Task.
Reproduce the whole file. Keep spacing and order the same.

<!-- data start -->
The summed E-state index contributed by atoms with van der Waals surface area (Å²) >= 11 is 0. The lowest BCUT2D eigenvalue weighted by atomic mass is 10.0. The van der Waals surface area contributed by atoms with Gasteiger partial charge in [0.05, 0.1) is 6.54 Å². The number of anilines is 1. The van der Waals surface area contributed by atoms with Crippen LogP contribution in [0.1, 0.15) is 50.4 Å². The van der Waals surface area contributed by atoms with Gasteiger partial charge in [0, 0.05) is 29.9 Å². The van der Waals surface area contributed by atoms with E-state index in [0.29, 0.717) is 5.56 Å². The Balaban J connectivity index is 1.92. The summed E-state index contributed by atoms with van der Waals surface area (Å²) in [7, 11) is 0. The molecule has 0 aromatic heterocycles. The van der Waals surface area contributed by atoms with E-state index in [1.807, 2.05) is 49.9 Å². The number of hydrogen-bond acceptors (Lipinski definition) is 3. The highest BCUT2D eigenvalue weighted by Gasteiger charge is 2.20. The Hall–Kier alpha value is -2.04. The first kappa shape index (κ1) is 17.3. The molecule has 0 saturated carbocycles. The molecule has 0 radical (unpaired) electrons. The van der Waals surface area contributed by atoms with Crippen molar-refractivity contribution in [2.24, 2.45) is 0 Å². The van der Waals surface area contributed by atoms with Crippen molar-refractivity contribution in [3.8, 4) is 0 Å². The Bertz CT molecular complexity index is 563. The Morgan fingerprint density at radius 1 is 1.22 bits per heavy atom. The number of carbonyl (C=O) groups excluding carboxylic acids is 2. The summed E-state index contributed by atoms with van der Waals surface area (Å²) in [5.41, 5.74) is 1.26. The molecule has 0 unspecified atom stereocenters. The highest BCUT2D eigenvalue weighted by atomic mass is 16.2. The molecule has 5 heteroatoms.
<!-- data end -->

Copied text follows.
The summed E-state index contributed by atoms with van der Waals surface area (Å²) >= 11 is 0. The lowest BCUT2D eigenvalue weighted by atomic mass is 10.0. The van der Waals surface area contributed by atoms with Gasteiger partial charge in [0.05, 0.1) is 6.54 Å². The number of anilines is 1. The van der Waals surface area contributed by atoms with Crippen LogP contribution in [0.1, 0.15) is 50.4 Å². The van der Waals surface area contributed by atoms with Gasteiger partial charge in [0, 0.05) is 29.9 Å². The van der Waals surface area contributed by atoms with E-state index in [0.29, 0.717) is 5.56 Å². The Balaban J connectivity index is 1.92. The summed E-state index contributed by atoms with van der Waals surface area (Å²) in [7, 11) is 0. The molecule has 0 aromatic heterocycles. The van der Waals surface area contributed by atoms with E-state index in [1.807, 2.05) is 49.9 Å². The number of hydrogen-bond acceptors (Lipinski definition) is 3. The highest BCUT2D eigenvalue weighted by Gasteiger charge is 2.20. The Hall–Kier alpha value is -2.04. The first kappa shape index (κ1) is 17.3. The molecule has 0 saturated carbocycles. The molecule has 0 radical (unpaired) electrons. The van der Waals surface area contributed by atoms with Crippen molar-refractivity contribution in [2.24, 2.45) is 0 Å². The van der Waals surface area contributed by atoms with Crippen molar-refractivity contribution in [3.8, 4) is 0 Å². The Bertz CT molecular complexity index is 563. The Morgan fingerprint density at radius 1 is 1.22 bits per heavy atom. The number of carbonyl (C=O) groups excluding carboxylic acids is 2. The summed E-state index contributed by atoms with van der Waals surface area (Å²) in [5.41, 5.74) is 1.26. The molecule has 0 unspecified atom stereocenters. The highest BCUT2D eigenvalue weighted by atomic mass is 16.2. The molecule has 5 heteroatoms.